The Titans are large, lumbering mechanical death machines, but they pack a major punch. Few things are as satisfying as punching an enemy foot soldier into a fine red mist or ripping an enemy pilot from their critically damaged Titan, yet your massive size means there’s a massive target on your back as well. Enemy Titans will inevitably team up to take you down and you have to be wary for enterprising ground forces who leap onto your back, and shoot bullets into your engine hatch in a maneuver aptly called “rodeoing”. Take too much damage and you have the option to eject, sending you flying high into the air. If an enemy is rodeoing you at the same time, they’ll come along for the ride and you can have a mid-air firefight. Oh and fun fact: you can crush an enemy Titan by calling yours down on top of it, which is a decidedly badass way to say, “How do you like them apples?”
If you could care less about infantry combat, then Last Titan Standing is the mode for you. Much like classic Counter-Strike, you only have one life per round. You and your teammates are restricted to your Titans and you must navigate the narrow city streets, dodging, evading, and taking potshots at one another lest you find yourself critically damaged and about to explode. It’s rollicking fun, especially when you get into a massive firefight between multiple Titans all unleashing rocket salvos and reflecting barrages of bullets at one another with well-timed Vortex Shield blasts. Still, for my money, the game is at its best when you can blend the fast-paced, frantic infantry gameplay with the thunderous fun of piloting Titans.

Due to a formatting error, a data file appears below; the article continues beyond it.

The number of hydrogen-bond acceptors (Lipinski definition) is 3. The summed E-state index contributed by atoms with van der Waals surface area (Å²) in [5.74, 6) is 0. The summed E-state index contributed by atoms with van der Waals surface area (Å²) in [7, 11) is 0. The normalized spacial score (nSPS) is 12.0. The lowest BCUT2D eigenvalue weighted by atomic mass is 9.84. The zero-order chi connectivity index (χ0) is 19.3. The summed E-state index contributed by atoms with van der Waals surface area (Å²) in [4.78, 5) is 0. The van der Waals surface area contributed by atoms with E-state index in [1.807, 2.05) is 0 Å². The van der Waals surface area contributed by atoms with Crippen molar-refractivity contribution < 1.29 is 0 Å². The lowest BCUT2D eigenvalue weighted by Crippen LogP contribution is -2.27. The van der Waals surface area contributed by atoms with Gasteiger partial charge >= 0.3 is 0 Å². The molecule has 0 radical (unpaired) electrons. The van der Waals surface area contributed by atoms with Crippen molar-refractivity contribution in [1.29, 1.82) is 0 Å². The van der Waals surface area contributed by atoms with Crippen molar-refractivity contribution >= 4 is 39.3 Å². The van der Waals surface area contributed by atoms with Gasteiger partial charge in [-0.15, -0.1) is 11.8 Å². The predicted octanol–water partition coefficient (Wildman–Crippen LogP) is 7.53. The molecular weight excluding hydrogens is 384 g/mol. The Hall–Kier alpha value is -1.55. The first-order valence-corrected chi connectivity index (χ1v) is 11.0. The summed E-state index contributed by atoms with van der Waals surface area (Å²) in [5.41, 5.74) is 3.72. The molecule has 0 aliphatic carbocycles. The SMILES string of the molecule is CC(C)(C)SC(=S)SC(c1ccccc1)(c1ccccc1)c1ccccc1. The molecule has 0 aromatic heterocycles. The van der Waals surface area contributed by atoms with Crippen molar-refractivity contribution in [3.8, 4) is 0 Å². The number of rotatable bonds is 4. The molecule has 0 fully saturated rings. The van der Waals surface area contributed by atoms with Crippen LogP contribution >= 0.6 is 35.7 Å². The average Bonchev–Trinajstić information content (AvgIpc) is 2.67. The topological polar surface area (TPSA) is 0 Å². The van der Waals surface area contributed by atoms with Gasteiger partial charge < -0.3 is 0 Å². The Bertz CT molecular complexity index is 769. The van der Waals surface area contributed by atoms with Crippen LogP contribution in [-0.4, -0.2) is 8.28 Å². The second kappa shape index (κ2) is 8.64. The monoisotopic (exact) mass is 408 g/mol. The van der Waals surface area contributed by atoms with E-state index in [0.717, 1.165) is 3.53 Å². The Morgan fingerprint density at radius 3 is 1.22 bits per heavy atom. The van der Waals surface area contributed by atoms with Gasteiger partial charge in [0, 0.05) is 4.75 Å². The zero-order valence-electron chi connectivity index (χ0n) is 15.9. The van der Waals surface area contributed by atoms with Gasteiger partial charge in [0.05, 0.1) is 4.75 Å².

Last, but certainly not least is Hardpoint, the name Respawn has given to its Domination mode. As with Attrition, you’re still trying to kill everything in sight, except you have the added objective of taking and holding three different points on the map. The longer you hold them, the more points you accrue, and so on and so forth until one team emerges victorious. Rather than simply ending when the winning team racks up enough points, the game enters a Mass Effect-style countdown where players on the losing team have to make their way to a landing zone to board a dropship and escape. Enemy players can rack up points killing fleeing opponents and can even blow the dropship to smithereens if they’re quick enough on the draw, a supremely satisfying way to cap off your victory.
What separates Titanfall from its competition isn’t its blend of vehicular and infantry combat; it’s the sense of freedom and seamlessness of experience it offers. Whether you want to leap from wall to wall and take potshots at enemy forces or call down your Titan and unleash mighty payloads of high-grade rockets on unsuspecting foes, the game has something for you. Respawn has designed a fast-paced, fluid, and, most importantly, supremely fun experience, that doesn’t get even after spending three-plus hours playing the same two maps over and over again. If I can figure out how to edit down the footage I captured, I’ll have that for you later today. Otherwise, I’ll try to stream some of the beta footage later this weekend on the Nerdist News Twitch channel. In the meantime, take a look at some more sweet screenshots of the in-game action and the Titans themselves: